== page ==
7 Simple Changes to Make Your Website More Visible in Search Engines Does the very notion of SEO make you weak at the knees. Take a deep breath and start learning what to do, here.
Whenever you need something -- a product, a piece of information, a contact number -- what's the first thing you usually do? You pull up a search engine and type in your query, right? Google processes more than 3.5 billion searches every day. So, it's no wonder that so many companies are scrambling to get involved in search engine optimization (SEO), a strategy that helps businesses rise to the top of search rankings for queries related to their business, products or services.
Related: 5 SEO Mistakes That Are Costing Your Business Money
To the outside observer, SEO often seems complex, intimidating and bogged down with technical logistics. But it doesn't have to be.
Here are seven quick and easy ways to make your site more visible to search engines:
1. Optimize every page of your site with rich content.
This is by far the most complicated item on this list, but it's fundamental. Without it, you'll be hard-pressed to get visibility in search engines at all.
All of your pages, especially your main lineup (home, contact, etc.), need to include concisely written, descriptive content. Ideally, this content will be optimized for specific target keywords and phrases (as long as the text doesn't seen unnatural). If you have pages without much content, prevent Google from indexing them by using the "noindex" attribute, and "nofollow" any links to those pages, as well.
2. Write unique title tags and meta descriptions for every page.
Title tags serve as the headlines of your pages in search engine results pages (SERPs), while meta descriptions serve as the descriptive text. Not only do these constructs inform Google about the content and purpose of each of your pages, they also dictate how your pages appear in search results.
In this way, they serve a dual purpose: They rank your pages higher and increase click-through rates from users on search engine results pages. You can use a web-based tool such as Siteliner or an in-depth site crawler such as Screaming Frog to get an accurate assessment of each page on your site, including title tags and meta descriptions.
3. Weed out 404 errors.
404 errors are annoying for users and may interfere with the number of pages Google can index. By themselves, they're unlikely to hurt your rankings, but it's still usually worth setting up a 301 redirect or restoring the page if you notice a 404 error where there shouldn't be one.
Google Search Console has a great tool for checking this: Look under "crawl errors." If your website is on Wordpress, you can download one of a number of plugins designed to automatically make 404 pages fun and useful, or automatically 301-redirect them to another page, such as your home page.
4. Make your content easily shareable.
This is a simple change, and if you haven't done it already, you've probably missed out on some significant opportunities. On your blog page, feature social share icons so your users can actively and easily share your content socially. Social shares don't contribute to rankings directly, but can make your pieces more visible, making it easier for them to earn more inbound links.
This benefit was recently confirmed as one of the top two ranking factors in Google's algorithm. If your site is Wordpress-based, there are a number of plugins that can add social share buttons to your website dynamically.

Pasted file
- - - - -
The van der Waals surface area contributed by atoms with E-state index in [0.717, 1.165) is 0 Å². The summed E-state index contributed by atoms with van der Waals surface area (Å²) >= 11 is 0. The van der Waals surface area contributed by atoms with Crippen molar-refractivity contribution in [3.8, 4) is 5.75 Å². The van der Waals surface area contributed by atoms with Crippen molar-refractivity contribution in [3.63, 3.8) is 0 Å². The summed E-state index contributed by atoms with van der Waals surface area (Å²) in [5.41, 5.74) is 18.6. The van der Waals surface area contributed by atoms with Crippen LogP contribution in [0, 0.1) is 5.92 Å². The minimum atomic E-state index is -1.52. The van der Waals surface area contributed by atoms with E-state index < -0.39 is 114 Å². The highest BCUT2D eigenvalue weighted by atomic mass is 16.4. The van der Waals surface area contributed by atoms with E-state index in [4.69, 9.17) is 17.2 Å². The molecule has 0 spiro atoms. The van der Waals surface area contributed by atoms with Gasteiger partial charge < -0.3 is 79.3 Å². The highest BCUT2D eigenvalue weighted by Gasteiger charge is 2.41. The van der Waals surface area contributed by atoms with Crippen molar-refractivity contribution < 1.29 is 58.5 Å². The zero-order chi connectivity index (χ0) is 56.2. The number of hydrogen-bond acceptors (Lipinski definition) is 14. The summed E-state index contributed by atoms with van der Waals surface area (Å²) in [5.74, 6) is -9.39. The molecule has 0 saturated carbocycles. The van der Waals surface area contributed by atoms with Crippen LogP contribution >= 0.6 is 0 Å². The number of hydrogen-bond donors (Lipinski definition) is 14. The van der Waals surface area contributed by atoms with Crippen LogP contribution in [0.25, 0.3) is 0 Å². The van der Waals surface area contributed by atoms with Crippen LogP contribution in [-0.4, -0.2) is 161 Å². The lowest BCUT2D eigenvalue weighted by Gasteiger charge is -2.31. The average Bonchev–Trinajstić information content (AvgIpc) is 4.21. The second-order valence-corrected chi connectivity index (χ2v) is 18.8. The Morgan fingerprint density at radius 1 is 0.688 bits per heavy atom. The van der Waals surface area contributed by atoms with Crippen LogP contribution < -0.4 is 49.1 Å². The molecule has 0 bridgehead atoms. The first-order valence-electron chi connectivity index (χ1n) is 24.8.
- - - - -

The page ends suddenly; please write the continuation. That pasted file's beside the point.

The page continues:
5. Optimize your images.
You're probably using images in your content marketing campaign, but are you optimizing them effectively? It doesn't take much to get your images into optimal shape for search engines; all you have to do is title your images accurately; write an accurate, keyword-rich description; and include alt tags and a caption to categorize and describe the image's role on your page.
If optimization is done correctly, your image will be indexed and searchable in Google Image Search -- an indirect, but valuable route for online searchers to get to your site.
6. Make your site load faster.
Site speed isn't a crucial factor for search engine visibility, but it certainly does count. Plus, a faster site usually leads to a better user experience, which means a higher conversion rate, among other benefits.
You can improve your loading speed by: optimizing your images, using the right types of images, using a good caching plugin, deleting unnecessary meta data and using only using plugins you truly need. For more help with speeding up your website, see "10 Unique Ways to Make Your Website Load Faster."
7. Include structured markup.
Okay, to be fair, this one isn't that simple, but it is an effective (and more or less straightforward) way to get your site more visible in search engines. At some point, you've performed a search and seen some stand-out answer for your query located above or to the side of the typical results; this could be a mini calendar, an encyclopedic entry or a short summary-style answer.
These are rich snippets, and if you want to get featured like this, you'll need to include structured markup for various types of content on your site. I don't have the space to get into the technical requirements, but Schema.org is the industry standard and it's got some great guides on the subject.
Now, don't think these seven strategies are the full extent of SEO. In fact, they barely scratch the surface of what on-site SEO is about, and they don't even take off-site SEO into consideration. Nor will these tactics net you a dramatic difference overnight, but they are simple to execute, and can provide a meaningful spark of growth in your website's search visibility.
Take them for what they are, and remember that even though SEO is complex, it can also be learned by the willing marketer. For further help building and executing your online marketing strategy, see The Definitive Guide to Marketing Your Business Online.